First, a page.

When you were young, you may have collected Hot Wheels, Pez dispensers, and Lionel trains. You may have also bought all of the accessories you could find and kept them in excellent condition. But are your vintage toys worth money now – or is their only value sentimental? Let’s take a look at some tips which may help you determine whether it’s an old toy or a collectible that is worth insuring.
Rarity adds value.
Generally speaking, vintage toys that were made in small quantities often bring a higher value than those that were mass produced. That means, if you own one of the 2,000 “Peanuts” royal blue beanie baby elephants that were manufactured with a darker blue coat than originally intended, you might have something valuable on your hands. In fact, due to a manufacturer error, this is the most collectible beanie baby around – and worth about $5,000.
The older the better, sometimes.
Just because you own an old toy, doesn’t necessarily make it valuable. However, older models of toys and games are often made with materials or technology that are not used today.
To date an antique toy, check the patent, maker’s mark, or country of origin mark on the toy. Or, look for an embossed, stenciled, or printed patent number on the toy or box, and send it to the U.S. Patent Office; for a fee, they will give you information about the original patent application, the name of the inventor or maker, and a date range in which the toy was made.
In the world of antiques, mint condition means that the original toy is still in its original box with the instructions – and has never been opened. Mint condition toys are typically worth much more than those that have been opened, played with, and show wear and tear.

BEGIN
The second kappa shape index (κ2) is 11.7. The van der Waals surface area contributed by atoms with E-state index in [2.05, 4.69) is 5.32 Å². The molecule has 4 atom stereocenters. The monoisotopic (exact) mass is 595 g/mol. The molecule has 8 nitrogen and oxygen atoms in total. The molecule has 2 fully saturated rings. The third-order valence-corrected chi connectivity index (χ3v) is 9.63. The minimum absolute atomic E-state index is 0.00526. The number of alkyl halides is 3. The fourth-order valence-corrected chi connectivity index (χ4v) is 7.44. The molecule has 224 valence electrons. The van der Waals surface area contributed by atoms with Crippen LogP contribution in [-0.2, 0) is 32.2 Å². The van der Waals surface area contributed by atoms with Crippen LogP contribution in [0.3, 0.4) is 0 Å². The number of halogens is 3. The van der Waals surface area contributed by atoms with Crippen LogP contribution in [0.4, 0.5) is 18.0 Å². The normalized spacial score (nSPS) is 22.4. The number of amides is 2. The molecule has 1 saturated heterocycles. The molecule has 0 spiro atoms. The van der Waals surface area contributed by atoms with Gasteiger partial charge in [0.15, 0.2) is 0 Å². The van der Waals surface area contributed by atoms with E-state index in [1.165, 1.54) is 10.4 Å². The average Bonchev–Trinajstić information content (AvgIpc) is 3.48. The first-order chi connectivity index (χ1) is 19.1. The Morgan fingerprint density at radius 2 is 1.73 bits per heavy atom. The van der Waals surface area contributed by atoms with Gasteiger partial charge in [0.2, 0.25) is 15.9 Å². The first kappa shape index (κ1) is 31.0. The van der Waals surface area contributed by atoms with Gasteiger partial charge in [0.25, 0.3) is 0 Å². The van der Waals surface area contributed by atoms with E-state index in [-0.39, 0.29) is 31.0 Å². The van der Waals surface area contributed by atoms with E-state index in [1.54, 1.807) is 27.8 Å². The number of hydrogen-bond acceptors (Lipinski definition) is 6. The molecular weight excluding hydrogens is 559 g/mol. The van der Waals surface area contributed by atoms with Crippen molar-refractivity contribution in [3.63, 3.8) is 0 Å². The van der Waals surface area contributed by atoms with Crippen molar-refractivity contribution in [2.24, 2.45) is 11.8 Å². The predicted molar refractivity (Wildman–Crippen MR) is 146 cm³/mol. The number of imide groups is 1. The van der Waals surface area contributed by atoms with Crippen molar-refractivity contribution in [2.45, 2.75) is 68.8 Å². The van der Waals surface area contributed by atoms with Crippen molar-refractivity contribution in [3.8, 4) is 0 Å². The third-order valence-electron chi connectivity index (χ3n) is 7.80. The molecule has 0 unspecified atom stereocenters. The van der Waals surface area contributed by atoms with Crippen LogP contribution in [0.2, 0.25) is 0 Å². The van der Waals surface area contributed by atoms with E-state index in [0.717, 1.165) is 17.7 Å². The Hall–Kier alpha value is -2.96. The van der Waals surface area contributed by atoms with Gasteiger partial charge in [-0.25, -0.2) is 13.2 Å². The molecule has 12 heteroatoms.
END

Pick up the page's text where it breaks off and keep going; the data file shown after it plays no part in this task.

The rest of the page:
Material can make a big difference.
Think metal, diecast Hot Wheels, made back in the 1970s, instead of the plastic versions made today. Or, the original hand-drawn, oil cloth version of Monopoly, made in 1933 (which sold at Sotheby’s in 2011 for $146,500).
If it needs to be restored, have an expert do it.
While normal wear and tear is generally acceptable to most toy collectors, if something needs fixing (a spring mechanism or mechanical part), you are smart to have a professional do the work. That’s because, if you ever want to sell the toy, the restorations must be done well to maintain its value.
Value may be in the eyes of the beholder.
Vintage toy collecting may be one of the most fun hobbies there is – especially if you can play with them – and one of the fastest growing fields in collecting. However, not every toy you cherish may actually be of value to others. Your best bet is to collect what you enjoy – and if it becomes an investment-worthy purchase, great. If not, you’ll still be able to enjoy your collection yourself!
If you have a large collection of antique toys or a few valuable pieces, consider getting them appraised and purchasing an accidental damage insurance policy, to help insure them against damage, loss or theft. Look for a worldwide policy so your collection is protected at your home, in transit, and in storage.
This content is brought to you by Chubb Insurance Australia Limited (“Chubb”) as a convenience to readers and is not intended to constitute advice (professional or otherwise) or recommendations upon which a reader may rely. Any references to insurance cover are general in nature only and may not suit your particular circumstances. Chubb does not take into account your personal objectives, financial situation or needs and any insurance cover referred to is subject to the terms, conditions and exclusions set out in the relevant policy wording. Please obtain and read carefully the relevant insurance policy before deciding to acquire any insurance product. A policy wording can be obtained at www.chubb.com/au, through your broker or by contacting any of the Chubb offices. Chubb makes no warranty or guarantee about the accuracy, completeness, or adequacy of the content. Readers relying on any content do so at their own risk. It is the responsibility of the reader to evaluate the quality and accuracy of the content. Reference in this content (if any) to any specific commercial product, process, or service, and links from this content to other third party websites, do not constitute or imply an endorsement or recommendation by Chubb and shall not be used for advertising or service/product endorsement purposes. ©2020 Chubb Insurance Australia Limited ABN: 23 001 642 020 AFSL: 239687. Chubb®, its logos, and Chubb.Insured.SM are protected trademarks of Chubb.